Robust Friendship

•April 26, 2018 • Leave a Comment

Friendship: A summation of what I think.

 

What are my thoughts thus far?

 

Let me take it back to my favorite example: the triangle.

 

The universal account of the triangle is going to be something like “a three-sided plane figure whose interior angles equal 180 degrees.” This account of the triangle will be true of all things considered triangle: isosceles, equilateral, and scalene. It’s not the case, to me at least, that these triangles do not have a special status as THE TRIANGLE, but at the level of explanation, trying to capture what the true feature of all of these is what’s important for theory building.

 

Now, with the aforementioned explanation of my favorite example of the triangle, what can I say that’s highly influenced by Aristotle about friendship? What I take to be the features that underpin all of the relationships that we title ‘friend’ is what Aristotle states in Rhetoric and Nicomachean Ethics. He writes the following:

 

[T]o be friends, then, they must be mutually recognized as bearing goodwill and well-wish each other. [N.E. VII.2.1156a2-5]

 

On friendly feeling,

 

[W]ishing for him what you believe to be good things, not for your own sake but for his, and being inclined so far as you can, to bring these about [Rhetoric.II.41380b34-37,4381a1-4].

 

[Also, a friend is someone who brings this feeling about as well.]

 

A summation of both accounts is the following: the features that underpin friendship are reciprocating goodwill and well-wishing while recognizing that both are in this particular relationship. So, wishing good things for the other person, and doing what you can* to bring those things about.

 

 

With these features in mind, I turn now to the types of friendship that Aristotle details, and the kinds of friendship that I support, though I think that there should be a better treatment of the friendship of in-equals in a different blog post.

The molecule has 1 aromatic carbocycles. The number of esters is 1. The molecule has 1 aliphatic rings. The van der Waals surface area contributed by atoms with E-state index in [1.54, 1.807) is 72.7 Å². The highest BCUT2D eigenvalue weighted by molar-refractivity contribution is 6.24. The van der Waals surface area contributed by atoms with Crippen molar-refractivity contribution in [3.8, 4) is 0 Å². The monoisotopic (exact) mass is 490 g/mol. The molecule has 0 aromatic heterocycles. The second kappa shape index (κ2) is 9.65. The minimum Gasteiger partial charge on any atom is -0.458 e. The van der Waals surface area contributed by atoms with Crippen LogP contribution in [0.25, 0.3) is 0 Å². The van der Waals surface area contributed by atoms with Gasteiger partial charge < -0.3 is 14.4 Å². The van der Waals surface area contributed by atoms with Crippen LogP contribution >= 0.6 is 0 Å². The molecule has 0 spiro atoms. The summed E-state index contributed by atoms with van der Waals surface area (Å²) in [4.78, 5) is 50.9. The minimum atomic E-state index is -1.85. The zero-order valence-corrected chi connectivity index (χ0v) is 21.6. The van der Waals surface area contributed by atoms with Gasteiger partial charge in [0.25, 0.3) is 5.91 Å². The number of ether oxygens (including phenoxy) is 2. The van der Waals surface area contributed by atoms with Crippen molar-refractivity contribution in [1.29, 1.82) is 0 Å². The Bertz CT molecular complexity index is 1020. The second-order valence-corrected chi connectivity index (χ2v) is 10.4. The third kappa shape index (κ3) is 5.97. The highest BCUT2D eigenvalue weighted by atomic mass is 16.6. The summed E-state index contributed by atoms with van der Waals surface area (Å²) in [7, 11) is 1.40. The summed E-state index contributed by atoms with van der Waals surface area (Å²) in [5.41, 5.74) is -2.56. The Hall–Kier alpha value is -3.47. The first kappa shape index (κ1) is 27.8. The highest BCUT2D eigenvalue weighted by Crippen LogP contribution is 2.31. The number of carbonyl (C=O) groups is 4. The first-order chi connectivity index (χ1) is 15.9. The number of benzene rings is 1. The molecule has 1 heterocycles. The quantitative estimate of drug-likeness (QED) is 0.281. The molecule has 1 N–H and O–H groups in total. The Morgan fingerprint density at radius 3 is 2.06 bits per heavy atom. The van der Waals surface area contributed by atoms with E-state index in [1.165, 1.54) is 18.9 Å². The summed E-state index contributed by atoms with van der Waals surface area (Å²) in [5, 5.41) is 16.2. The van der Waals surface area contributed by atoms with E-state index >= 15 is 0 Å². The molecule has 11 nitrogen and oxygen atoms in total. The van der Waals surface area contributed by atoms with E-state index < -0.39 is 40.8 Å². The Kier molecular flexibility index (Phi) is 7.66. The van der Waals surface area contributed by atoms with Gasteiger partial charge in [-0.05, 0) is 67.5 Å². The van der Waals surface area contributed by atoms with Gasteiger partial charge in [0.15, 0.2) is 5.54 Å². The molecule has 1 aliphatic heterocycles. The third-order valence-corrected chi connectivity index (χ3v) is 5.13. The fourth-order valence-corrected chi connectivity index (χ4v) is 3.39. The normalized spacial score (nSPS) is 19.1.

Pleasure, advantageous, and character friends are the three kinds of relationships that we can have with one another. If we look at the way the friendship begins, it may be in the context of one of these titles. It could also be the case that either the pleasure or advantageous could turn into a character friendship, but I will not argue that here.

 

Pleasure friendships arise on account of some perceived pleasure. An example I use in my large paper is something like being in a gaming group. The relationships formed there are based on pleasure. Another example that John Cooper provides is the kind of friends you go do fun things with like drinking, but in these cases, it’s not the case that you have a deep understanding of the person. The people could be hot mess disasters, but the reason that you enjoy the relationship is that you have fun with them, so it would not be problematic to claim that you both show some concern for each other.

 

The advantageous friendship is captured by thinking of friendships that start from business relations, study groups, or whatever can be captured as advantageous.

 

While these kinds of friendships seem selfishly motivated, you have to at least show some concern for these people that are mutually recognized. Otherwise, you’re not in a friendship, but rather a one-sided relationship. If the only thing that you can* do for a person is provide these particular services or participate in a shared activity, then these kinds of relationships can be captured within this kind of context.